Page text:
If you read my UPDATE today, this post may confuse you. Just know that I AM in good spirits — honest. I am looking forward to the future again. I’m just in a bit of a ‘complicated’ place and I felt I should explain. Keep reading and, hopefully, you’ll understand. Thanks 🙂
If you read JOE’S CORNER, I am just going to assume that you are among those who actually count themselves as my friend. As my friend, this post is addressed to you. However, as my friend, I fell I should warn you: this post is not going to be one of those ‘happy-happy, joy-joy’ sort of posts. This will be more like one of those talks you have with a friend who is struggling to recover from a profound change in their life — because I am.
There is no sense trying to sugar-coat this: the events of the past year have changed me. Before hurricane Michael, I would have thought I was largely immune to such things. I would have understood how others might have had their lives changed by a natural disaster, but I would not have believed it would have had much of an affect on me. I was wrong.
The process of recovering from hurricane Michael has changed my priorities. Most of what I used to care about before the storm no longer matters to me. And, yes, this includes modeling, and even TMD. But do not despair. TMD isn’t going anywhere — not yet, anyway. I still plan to be in operation for the foreseeable future.
Now, it’s time to be totally open and honest with you. Even before the hurricane hit us, I had started slipping into that familiar cycle of burn-out. Industry insiders will understand the struggle: it’s just part of how things go for those of us who run our own, one-man operations. For me, it was connected to the strain of trying to do all the work I need to do around here that does not generate the capital necessary to keep TMD running. I need to re-work all of our instruction sheets and the file cabinets where they used to be stored before I sold the company to my brother! I also need to clean up all of our packing headers and, if possible, find a way to start using them again. Then there are all the changes to the web store that still need to be made. Finally, I have drawers full of things that need to be filed away where they belong. In some cases, these things have never been put away properly. Some of this stuff has been sitting in drawers for over ten, even fifteen years!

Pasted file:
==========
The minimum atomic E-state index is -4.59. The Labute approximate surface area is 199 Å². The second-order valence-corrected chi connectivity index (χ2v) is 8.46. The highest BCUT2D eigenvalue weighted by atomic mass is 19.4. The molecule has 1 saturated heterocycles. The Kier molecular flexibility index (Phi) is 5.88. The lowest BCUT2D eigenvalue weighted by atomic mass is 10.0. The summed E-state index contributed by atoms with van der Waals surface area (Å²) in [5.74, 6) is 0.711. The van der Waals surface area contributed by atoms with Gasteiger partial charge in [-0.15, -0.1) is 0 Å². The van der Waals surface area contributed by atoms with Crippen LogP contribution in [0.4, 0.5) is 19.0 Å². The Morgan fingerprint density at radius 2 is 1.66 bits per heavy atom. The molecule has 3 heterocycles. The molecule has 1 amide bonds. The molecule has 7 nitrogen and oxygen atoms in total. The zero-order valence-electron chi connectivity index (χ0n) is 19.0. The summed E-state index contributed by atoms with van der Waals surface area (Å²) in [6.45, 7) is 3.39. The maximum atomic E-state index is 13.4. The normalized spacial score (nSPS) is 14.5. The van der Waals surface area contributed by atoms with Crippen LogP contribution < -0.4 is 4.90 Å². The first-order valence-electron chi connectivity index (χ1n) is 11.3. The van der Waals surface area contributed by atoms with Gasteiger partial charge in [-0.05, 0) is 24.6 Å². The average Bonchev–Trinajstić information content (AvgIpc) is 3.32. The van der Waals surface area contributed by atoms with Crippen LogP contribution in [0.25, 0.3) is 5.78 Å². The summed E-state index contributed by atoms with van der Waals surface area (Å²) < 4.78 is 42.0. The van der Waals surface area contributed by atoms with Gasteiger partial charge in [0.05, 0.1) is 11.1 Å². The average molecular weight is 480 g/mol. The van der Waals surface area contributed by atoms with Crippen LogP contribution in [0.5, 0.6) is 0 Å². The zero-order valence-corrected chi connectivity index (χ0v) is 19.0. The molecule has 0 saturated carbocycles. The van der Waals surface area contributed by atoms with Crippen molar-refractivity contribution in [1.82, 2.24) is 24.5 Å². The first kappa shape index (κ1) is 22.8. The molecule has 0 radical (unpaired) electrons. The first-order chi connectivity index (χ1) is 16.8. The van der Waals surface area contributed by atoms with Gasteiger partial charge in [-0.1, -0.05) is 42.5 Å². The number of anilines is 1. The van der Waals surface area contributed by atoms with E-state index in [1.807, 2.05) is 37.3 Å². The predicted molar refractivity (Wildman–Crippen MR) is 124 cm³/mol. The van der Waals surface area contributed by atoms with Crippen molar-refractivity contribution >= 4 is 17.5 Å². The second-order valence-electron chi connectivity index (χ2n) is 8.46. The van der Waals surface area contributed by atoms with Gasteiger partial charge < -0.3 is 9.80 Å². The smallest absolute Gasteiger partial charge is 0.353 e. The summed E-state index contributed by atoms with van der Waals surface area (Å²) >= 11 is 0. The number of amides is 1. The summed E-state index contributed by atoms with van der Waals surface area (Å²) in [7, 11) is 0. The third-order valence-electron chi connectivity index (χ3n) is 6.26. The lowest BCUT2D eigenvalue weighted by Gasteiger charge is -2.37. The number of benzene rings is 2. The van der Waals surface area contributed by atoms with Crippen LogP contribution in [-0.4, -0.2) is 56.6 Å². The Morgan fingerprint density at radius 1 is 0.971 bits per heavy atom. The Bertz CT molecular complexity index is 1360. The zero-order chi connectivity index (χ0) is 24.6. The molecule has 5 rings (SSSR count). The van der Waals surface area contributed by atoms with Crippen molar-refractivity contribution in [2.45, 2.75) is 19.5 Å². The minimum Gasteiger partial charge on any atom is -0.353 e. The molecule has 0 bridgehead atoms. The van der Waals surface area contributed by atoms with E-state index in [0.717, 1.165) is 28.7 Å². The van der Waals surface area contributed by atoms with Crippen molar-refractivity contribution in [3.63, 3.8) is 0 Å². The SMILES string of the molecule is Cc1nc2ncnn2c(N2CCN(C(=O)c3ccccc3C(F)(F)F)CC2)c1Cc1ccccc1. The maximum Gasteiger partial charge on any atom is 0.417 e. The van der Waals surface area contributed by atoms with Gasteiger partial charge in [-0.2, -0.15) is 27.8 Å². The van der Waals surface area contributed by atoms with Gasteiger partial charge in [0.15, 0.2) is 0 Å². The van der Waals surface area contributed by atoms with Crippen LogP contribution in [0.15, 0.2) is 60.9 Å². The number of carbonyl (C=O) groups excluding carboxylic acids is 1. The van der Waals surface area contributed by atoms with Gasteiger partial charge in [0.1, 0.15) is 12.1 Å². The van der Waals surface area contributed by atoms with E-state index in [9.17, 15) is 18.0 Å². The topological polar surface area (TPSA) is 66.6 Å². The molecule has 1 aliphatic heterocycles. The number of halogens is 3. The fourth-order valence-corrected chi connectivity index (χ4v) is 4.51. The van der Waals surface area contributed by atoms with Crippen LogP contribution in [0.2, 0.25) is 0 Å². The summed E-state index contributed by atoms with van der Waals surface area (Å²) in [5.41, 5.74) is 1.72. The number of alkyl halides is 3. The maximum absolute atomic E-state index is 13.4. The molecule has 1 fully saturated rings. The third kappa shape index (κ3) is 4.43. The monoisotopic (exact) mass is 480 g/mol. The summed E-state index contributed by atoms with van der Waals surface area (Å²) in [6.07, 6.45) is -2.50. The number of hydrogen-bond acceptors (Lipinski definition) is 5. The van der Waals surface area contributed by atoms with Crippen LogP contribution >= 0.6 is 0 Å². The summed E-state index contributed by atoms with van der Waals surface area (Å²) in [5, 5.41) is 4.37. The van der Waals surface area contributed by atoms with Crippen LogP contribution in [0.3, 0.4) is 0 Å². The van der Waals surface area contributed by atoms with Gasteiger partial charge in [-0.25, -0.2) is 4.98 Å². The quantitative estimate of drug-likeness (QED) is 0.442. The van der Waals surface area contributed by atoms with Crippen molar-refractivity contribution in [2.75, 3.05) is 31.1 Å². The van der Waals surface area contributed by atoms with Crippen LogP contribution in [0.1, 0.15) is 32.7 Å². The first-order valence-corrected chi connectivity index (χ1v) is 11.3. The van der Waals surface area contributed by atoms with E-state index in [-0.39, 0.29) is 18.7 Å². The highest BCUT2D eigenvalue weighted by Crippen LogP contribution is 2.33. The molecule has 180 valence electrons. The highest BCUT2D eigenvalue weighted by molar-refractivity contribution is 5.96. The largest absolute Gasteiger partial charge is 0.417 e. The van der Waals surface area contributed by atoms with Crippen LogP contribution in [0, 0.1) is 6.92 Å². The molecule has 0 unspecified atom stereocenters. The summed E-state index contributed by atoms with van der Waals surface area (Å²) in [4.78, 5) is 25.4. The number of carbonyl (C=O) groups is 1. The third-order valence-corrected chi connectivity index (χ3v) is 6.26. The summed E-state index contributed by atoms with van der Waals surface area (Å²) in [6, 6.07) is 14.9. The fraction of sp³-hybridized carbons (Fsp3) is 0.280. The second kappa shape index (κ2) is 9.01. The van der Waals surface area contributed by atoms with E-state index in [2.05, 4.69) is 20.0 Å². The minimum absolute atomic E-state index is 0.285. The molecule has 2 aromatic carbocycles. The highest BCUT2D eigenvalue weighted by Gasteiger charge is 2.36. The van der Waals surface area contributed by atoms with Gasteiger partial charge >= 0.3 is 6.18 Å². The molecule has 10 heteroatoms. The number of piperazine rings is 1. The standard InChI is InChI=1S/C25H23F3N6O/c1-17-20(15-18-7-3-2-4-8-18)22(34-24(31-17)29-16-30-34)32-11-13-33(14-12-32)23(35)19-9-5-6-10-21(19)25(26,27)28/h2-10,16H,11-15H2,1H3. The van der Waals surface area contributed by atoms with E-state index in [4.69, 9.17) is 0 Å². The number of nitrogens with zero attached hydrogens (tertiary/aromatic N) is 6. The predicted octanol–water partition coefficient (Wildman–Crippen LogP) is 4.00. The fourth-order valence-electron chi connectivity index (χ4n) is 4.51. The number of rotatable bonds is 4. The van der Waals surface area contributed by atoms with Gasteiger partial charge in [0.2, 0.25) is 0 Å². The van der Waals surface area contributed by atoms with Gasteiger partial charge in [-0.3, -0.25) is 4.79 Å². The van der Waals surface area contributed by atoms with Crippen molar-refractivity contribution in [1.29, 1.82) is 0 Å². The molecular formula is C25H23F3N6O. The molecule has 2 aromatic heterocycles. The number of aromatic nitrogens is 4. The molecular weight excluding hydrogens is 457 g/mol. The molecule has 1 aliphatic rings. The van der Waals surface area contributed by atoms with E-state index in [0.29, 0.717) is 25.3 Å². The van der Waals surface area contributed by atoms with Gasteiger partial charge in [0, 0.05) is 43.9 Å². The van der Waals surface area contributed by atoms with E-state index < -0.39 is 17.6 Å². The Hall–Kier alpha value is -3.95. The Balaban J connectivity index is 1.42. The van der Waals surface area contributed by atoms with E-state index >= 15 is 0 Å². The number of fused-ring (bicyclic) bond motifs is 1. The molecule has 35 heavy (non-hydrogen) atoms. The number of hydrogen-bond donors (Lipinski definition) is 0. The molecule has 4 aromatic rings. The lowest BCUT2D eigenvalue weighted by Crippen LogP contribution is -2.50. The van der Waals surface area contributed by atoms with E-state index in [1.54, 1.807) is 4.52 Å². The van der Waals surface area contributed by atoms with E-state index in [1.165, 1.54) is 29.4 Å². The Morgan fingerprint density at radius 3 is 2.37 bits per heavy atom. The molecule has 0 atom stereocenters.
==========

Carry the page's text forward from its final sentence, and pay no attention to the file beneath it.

Next up: I have been starting to struggle with the loss of my hobby. I have not built a completed model since I started TMD, and I miss the satisfaction of a finished model. I also miss the comradery involved with taking completed models to the shows. I want to be a modeler again, but this is very difficult to do when your sole income is generated from producing new resin products every couple weeks. Instead of being free to build what I want to build, I end up working on things you folks want, or things I believe you can use in your hobby. Now, don’t get me wrong: I do enjoy the work, but it isn’t the same thing. It isn’t modeling, and I miss modeling.
Finally, I have to face a very real reality. My eyes are not going to allow me to do this job for much longer. At the current rate of decay, I figure I have another three years — tops. After that, while I might still be able to see well enough to build for myself, I will not be able to see well enough to operate the company. I will be able to model under very bright lights, without my glasses, and with my work literally in my face. But I cannot work under those conditions. So, sadly, I have to face the fact that the end of TMD’s is finally on the near horizon.